Email Marketing Glossary of Terms

Common terms and expressions you'll need to know in order to fully understand your email metrics.

Posted by Dan Mattson on October 14, 2017

As a small business owner, you naturally want every one of your advertising dollars to count. Email Marketing is one of the most cost-effective ways to reach a large volume of prospective customers. But chances are that you don’t have the time to stay up to date on Email Marketing terminology and functionality.

We have created the glossary below to help you become more familiar with the common terms associated with Email Marketing; this way, you can comfortably move forward in using this powerful strategy to grow your business.

Above The Fold

There can be no thought of finishing for ‘aiming for the stars.’ Both figuratively and literally, it is a task to occupy the generations. And no matter how much progress one makes, there is always the thrill of just beginning.

There can be no thought of finishing for ‘aiming for the stars.’ Both figuratively and literally, it is a task to occupy the generations. And no matter how much progress one makes, there is always the thrill of just beginning.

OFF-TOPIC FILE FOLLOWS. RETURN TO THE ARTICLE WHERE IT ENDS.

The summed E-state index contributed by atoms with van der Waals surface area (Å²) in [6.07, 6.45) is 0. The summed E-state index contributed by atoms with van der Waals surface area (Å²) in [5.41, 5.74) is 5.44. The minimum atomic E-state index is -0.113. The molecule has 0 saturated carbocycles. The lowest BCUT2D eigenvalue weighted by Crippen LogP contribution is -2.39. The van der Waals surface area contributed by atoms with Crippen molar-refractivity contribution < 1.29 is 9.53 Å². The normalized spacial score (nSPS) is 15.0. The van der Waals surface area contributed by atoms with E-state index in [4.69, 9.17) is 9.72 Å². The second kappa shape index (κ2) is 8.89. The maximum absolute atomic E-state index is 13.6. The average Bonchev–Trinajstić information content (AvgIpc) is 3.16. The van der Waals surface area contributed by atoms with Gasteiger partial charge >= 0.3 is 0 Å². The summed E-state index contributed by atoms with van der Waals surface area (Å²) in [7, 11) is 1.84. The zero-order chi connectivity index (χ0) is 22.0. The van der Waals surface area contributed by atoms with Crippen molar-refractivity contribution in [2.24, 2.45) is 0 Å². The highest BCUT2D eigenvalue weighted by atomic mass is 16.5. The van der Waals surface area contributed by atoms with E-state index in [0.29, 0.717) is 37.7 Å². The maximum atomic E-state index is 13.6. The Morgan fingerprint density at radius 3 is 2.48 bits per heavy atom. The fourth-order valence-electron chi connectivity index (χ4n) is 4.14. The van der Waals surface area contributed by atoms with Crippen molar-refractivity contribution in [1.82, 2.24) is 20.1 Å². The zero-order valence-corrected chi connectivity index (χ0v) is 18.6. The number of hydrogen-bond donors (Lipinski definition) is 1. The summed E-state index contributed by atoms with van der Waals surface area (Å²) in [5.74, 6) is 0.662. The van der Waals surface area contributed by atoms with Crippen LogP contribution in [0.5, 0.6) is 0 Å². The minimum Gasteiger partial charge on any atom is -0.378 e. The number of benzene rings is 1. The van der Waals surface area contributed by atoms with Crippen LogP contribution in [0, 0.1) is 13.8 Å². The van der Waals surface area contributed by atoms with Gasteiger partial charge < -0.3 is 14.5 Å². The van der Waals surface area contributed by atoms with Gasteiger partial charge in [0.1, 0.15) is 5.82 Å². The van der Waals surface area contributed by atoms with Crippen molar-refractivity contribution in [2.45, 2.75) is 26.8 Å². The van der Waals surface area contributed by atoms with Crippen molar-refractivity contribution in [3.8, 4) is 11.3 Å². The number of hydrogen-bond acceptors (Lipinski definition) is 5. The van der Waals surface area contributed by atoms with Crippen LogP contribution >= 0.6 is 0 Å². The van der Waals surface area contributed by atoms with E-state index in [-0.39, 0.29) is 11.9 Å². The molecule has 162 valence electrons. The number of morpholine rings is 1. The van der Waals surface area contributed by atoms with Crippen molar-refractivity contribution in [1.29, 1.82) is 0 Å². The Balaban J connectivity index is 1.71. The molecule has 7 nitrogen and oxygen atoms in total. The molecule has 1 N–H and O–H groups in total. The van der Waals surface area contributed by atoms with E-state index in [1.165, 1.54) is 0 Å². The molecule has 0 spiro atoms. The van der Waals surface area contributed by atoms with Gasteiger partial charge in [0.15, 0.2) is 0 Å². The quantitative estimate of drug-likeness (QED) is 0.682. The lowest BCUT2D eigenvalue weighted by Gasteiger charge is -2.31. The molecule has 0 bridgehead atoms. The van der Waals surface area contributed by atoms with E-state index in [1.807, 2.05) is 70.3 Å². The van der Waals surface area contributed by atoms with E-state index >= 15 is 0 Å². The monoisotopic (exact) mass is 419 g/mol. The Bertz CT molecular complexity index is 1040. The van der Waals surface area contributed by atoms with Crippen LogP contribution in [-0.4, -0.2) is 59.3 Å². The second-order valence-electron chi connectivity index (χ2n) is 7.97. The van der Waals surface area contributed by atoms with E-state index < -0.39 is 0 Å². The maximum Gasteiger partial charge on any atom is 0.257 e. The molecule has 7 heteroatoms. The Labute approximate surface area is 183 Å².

Acceptable Spam Report Rate (ASRR)

The rate at which your emails recipients can report your email as spam before your reputation as a sender is damaged. The current ASRR is 0.1% (or 1 in every 1,000 emails). Anything over this amount will generate a warning against your outgoing mail server.

Acceptance Rate

The rate at which your audience’s incoming mail server accepts your outbound emails. Please note that just because the emails are accepted, this does not mean they will go to the Inbox (they may be filtered as spam) or may never be opened.

Black List

A list of IP addresses known for sending spam emails. Please refer to Acceptable Spam Report Rate for further information.

Bounce Rate

The rate at which the emails you send are unable to be delivered for any reason. Bounce rates below 5% are generally expected and acceptable. Please see Hard Bounce and Soft Bounce for further information.